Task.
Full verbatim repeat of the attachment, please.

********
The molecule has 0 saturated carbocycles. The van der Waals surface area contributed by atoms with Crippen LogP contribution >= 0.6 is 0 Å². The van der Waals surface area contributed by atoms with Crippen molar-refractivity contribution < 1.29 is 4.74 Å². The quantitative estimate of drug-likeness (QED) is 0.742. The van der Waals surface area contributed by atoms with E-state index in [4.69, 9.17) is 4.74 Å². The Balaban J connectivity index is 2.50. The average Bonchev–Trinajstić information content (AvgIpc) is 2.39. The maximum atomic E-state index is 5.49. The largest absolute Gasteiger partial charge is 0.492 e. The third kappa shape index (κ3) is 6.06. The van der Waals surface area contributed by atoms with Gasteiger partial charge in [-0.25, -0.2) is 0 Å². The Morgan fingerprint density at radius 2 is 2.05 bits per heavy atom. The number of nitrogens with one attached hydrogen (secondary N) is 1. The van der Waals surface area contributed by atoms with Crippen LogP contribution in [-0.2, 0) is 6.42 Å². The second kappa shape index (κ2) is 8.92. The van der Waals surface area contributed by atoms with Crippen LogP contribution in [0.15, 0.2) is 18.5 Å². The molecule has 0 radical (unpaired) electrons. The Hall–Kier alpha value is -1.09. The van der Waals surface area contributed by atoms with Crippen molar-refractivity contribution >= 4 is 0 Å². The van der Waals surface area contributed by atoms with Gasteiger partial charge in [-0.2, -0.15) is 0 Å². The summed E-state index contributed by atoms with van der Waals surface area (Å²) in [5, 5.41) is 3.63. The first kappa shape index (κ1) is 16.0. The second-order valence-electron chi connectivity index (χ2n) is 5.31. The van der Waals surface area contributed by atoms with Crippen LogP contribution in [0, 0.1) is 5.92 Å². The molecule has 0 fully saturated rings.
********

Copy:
The molecule has 0 saturated carbocycles. The van der Waals surface area contributed by atoms with Crippen LogP contribution >= 0.6 is 0 Å². The van der Waals surface area contributed by atoms with Crippen molar-refractivity contribution < 1.29 is 4.74 Å². The quantitative estimate of drug-likeness (QED) is 0.742. The van der Waals surface area contributed by atoms with E-state index in [4.69, 9.17) is 4.74 Å². The Balaban J connectivity index is 2.50. The average Bonchev–Trinajstić information content (AvgIpc) is 2.39. The maximum atomic E-state index is 5.49. The largest absolute Gasteiger partial charge is 0.492 e. The third kappa shape index (κ3) is 6.06. The van der Waals surface area contributed by atoms with Gasteiger partial charge in [-0.25, -0.2) is 0 Å². The Morgan fingerprint density at radius 2 is 2.05 bits per heavy atom. The number of nitrogens with one attached hydrogen (secondary N) is 1. The van der Waals surface area contributed by atoms with Crippen LogP contribution in [-0.2, 0) is 6.42 Å². The second kappa shape index (κ2) is 8.92. The van der Waals surface area contributed by atoms with Crippen LogP contribution in [0.15, 0.2) is 18.5 Å². The molecule has 0 radical (unpaired) electrons. The Hall–Kier alpha value is -1.09. The van der Waals surface area contributed by atoms with Crippen molar-refractivity contribution >= 4 is 0 Å². The van der Waals surface area contributed by atoms with Gasteiger partial charge in [-0.2, -0.15) is 0 Å². The summed E-state index contributed by atoms with van der Waals surface area (Å²) in [5, 5.41) is 3.63. The first kappa shape index (κ1) is 16.0. The second-order valence-electron chi connectivity index (χ2n) is 5.31. The van der Waals surface area contributed by atoms with Crippen LogP contribution in [0, 0.1) is 5.92 Å². The molecule has 0 fully saturated rings.